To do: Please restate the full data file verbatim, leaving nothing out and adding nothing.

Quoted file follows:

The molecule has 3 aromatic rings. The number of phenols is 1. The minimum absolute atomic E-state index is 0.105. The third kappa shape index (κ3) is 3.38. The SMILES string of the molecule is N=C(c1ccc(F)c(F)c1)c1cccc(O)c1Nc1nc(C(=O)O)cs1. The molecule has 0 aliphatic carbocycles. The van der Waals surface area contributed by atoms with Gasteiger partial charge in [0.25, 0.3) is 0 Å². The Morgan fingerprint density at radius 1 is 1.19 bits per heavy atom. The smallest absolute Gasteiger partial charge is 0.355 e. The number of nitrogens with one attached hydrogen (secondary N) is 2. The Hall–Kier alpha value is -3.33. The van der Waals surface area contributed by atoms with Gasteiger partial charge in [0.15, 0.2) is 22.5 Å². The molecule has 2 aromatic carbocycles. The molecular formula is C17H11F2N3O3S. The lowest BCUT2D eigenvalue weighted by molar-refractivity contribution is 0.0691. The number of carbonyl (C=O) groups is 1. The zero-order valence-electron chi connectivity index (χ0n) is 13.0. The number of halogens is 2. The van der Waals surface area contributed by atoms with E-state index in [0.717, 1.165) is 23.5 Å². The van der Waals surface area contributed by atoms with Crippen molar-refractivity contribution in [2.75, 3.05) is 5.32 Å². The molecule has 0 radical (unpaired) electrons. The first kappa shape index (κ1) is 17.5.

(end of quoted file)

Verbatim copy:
The molecule has 3 aromatic rings. The number of phenols is 1. The minimum absolute atomic E-state index is 0.105. The third kappa shape index (κ3) is 3.38. The SMILES string of the molecule is N=C(c1ccc(F)c(F)c1)c1cccc(O)c1Nc1nc(C(=O)O)cs1. The molecule has 0 aliphatic carbocycles. The van der Waals surface area contributed by atoms with Gasteiger partial charge in [0.25, 0.3) is 0 Å². The Morgan fingerprint density at radius 1 is 1.19 bits per heavy atom. The smallest absolute Gasteiger partial charge is 0.355 e. The number of nitrogens with one attached hydrogen (secondary N) is 2. The Hall–Kier alpha value is -3.33. The van der Waals surface area contributed by atoms with Gasteiger partial charge in [0.15, 0.2) is 22.5 Å². The molecule has 2 aromatic carbocycles. The molecular formula is C17H11F2N3O3S. The lowest BCUT2D eigenvalue weighted by molar-refractivity contribution is 0.0691. The number of carbonyl (C=O) groups is 1. The zero-order valence-electron chi connectivity index (χ0n) is 13.0. The number of halogens is 2. The van der Waals surface area contributed by atoms with E-state index in [0.717, 1.165) is 23.5 Å². The van der Waals surface area contributed by atoms with Crippen molar-refractivity contribution in [2.75, 3.05) is 5.32 Å². The molecule has 0 radical (unpaired) electrons. The first kappa shape index (κ1) is 17.5.